Oliver P. Fritchle Company: The undisputed EV leader of the past

Oliver P. Fritchle Company: The undisputed EV leader of the past

In 1908, when Oliver Fritchle boasted that his unique battery driven car could travel one hundred miles on a single charge, skeptics challenged the claim as a mere publicity stunt. To prove his point, Fritchle set off on a cross-country road trip, stopping only when necessary. As he claimed, an overnight charge would last the car one hundred miles - an unheard of feat for that time. Orders for the “One Hundred Mile Fritchle” came thick and fast. In 1912, Fritchle's highly anticipated electric vehicles had a long waiting list before the plant put a single auto into production. 

When on the road, the powerful Fritchle's battery propelled cars was quick up steep mountainsides of the Rocky mountains and made them ideal for those who wished to go joyriding in their leisure time, especially the rich ladies of that time, who also liked the cleanliness and silence of electric vehicles, which they found more refined than the loud and often filthy emissions of gasoline cars. 

Electric cars were considerably more expensive than gasoline powered automobiles. Ford’s vehicles sold for around $500. By contrast, Fritchle's cars were priced at $3500, making them the ultimate status symbol and a luxury of the time.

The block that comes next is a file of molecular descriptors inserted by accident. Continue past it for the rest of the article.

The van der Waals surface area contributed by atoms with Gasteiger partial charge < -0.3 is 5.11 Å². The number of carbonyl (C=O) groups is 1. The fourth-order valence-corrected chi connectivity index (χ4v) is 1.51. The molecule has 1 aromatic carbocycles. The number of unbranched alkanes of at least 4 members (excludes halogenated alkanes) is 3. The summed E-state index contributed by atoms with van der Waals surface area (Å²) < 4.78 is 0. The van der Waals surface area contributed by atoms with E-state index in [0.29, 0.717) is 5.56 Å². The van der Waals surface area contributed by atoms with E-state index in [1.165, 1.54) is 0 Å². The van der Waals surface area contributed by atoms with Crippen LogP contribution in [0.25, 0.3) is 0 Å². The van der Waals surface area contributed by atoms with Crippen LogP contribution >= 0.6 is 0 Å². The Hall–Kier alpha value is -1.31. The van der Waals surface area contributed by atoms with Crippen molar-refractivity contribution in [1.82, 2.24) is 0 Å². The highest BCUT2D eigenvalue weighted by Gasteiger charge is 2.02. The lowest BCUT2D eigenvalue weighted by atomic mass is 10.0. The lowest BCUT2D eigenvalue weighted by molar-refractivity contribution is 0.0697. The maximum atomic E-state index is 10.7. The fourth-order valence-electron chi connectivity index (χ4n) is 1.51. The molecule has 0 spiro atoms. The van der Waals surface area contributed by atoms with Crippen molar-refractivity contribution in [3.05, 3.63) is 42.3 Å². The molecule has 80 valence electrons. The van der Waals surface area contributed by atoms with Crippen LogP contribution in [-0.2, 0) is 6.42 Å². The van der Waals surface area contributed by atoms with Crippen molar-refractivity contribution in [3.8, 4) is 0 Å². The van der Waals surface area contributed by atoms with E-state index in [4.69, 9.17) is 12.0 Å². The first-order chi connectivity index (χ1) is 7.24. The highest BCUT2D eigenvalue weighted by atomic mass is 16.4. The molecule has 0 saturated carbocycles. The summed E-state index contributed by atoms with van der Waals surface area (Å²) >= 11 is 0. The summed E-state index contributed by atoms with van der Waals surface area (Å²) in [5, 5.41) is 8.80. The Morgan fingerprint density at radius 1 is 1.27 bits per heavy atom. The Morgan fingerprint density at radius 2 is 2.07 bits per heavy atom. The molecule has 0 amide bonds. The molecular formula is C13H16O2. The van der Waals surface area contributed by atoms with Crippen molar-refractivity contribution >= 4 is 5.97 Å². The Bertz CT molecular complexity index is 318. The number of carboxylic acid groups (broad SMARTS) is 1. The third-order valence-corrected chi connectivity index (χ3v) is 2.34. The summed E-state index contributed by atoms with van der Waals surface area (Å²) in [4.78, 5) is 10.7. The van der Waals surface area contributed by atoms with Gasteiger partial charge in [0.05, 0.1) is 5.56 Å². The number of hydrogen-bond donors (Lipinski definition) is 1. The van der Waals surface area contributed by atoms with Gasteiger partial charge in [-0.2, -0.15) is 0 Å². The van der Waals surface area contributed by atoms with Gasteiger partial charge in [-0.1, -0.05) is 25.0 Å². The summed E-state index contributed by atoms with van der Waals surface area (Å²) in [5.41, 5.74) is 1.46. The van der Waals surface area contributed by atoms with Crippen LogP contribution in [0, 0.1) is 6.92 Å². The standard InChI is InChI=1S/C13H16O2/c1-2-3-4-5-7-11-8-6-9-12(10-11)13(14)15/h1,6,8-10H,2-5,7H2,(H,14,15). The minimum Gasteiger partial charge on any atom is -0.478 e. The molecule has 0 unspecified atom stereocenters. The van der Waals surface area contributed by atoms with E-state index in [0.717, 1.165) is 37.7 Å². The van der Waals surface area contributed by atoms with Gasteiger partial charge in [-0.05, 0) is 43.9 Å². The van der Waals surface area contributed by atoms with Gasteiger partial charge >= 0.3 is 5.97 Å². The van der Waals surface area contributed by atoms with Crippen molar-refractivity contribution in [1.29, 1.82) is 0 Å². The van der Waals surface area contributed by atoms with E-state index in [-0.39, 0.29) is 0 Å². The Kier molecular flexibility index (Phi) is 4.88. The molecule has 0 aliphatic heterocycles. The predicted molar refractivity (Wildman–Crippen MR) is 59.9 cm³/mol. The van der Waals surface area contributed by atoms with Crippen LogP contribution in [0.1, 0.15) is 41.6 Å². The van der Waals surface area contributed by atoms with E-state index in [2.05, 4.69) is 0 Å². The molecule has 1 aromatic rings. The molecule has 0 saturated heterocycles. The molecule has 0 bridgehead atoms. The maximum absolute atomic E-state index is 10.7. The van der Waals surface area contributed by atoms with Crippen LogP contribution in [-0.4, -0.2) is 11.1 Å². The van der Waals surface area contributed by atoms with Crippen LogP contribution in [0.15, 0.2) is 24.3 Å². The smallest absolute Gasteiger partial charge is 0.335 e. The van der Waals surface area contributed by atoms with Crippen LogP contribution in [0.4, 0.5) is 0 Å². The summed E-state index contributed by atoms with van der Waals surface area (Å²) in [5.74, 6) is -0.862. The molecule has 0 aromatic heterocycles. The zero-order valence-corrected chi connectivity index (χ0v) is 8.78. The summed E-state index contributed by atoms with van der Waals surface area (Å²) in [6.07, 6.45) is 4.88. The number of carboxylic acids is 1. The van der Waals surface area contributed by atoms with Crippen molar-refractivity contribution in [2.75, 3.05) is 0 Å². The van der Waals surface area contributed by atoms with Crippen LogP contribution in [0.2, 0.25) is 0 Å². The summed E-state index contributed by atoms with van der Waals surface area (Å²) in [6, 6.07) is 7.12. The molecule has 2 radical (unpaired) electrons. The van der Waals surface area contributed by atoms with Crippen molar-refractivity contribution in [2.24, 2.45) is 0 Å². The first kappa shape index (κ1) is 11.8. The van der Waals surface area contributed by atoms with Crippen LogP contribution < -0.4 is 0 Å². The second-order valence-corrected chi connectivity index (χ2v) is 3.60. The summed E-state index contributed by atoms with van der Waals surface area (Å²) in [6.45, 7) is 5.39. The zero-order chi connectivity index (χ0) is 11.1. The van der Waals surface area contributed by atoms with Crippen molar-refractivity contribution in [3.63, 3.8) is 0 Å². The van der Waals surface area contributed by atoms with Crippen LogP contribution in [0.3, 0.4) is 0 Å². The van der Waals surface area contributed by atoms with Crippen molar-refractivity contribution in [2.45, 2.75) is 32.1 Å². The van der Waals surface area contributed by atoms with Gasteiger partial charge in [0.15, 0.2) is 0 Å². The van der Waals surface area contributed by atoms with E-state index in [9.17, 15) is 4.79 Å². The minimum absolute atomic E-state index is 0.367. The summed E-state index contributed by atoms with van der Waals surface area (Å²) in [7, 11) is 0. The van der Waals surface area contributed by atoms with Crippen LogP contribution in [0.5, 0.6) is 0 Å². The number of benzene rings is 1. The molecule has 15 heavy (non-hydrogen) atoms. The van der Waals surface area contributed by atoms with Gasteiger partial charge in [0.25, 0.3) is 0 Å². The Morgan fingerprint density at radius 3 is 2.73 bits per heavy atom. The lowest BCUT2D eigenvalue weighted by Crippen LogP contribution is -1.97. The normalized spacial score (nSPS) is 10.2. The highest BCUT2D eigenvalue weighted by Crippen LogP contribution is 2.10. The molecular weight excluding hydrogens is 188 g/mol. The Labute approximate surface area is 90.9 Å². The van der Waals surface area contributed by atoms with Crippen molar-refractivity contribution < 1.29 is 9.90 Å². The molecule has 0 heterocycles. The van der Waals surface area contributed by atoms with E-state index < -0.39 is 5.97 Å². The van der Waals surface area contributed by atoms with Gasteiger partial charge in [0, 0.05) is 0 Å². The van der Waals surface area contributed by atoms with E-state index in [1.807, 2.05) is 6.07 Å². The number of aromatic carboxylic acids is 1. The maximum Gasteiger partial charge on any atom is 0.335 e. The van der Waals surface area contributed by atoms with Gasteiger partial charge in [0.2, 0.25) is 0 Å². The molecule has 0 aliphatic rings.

Unfortunately, after nearly a decade as the gold standard of luxury automobiles, the Oliver P. Fritchle Company shut its doors in 1917. Electric cars, with their reputation for being expensive, fell out of favor as the United States entered the First World War. More economical gasoline cars soon overtook the electric automobile in even the elite markets. Improvements to the internal combustion engines of gasoline cars surpassed advancements in the engines of electric cars, where no electrical equivalent to internal combustion had been developed.

In Denver, electric vehicle charging stations largely built and maintained by Fritchle himself were ubiquitous. But outside of Denver, the relative scarcity of electric cars meant charging stations were few and far between. For those who wanted to venture beyond the Fritchle’s one hundred mile range, this could mean needing to leave the expensive car at an electrical plant overnight to charge. By contrast, gas stations could be found across the country, meaning that even though the range of gas powered automobiles was smaller, they were easier to refuel.

The fall of Fritchle was the death knell in the already struggling electric car industry. Even with the advent of postwar prosperity in the 1920s, electric cars did not re-emerge. Inventors like Fritchle had moved on to other projects, and did not see the point in reviving what they considered a dead product. It would be another one hundred years before electric cars once again made their way into the mainstream.

Today, one of the only known surviving Fritchles can be seen on display at the History Colorado Center.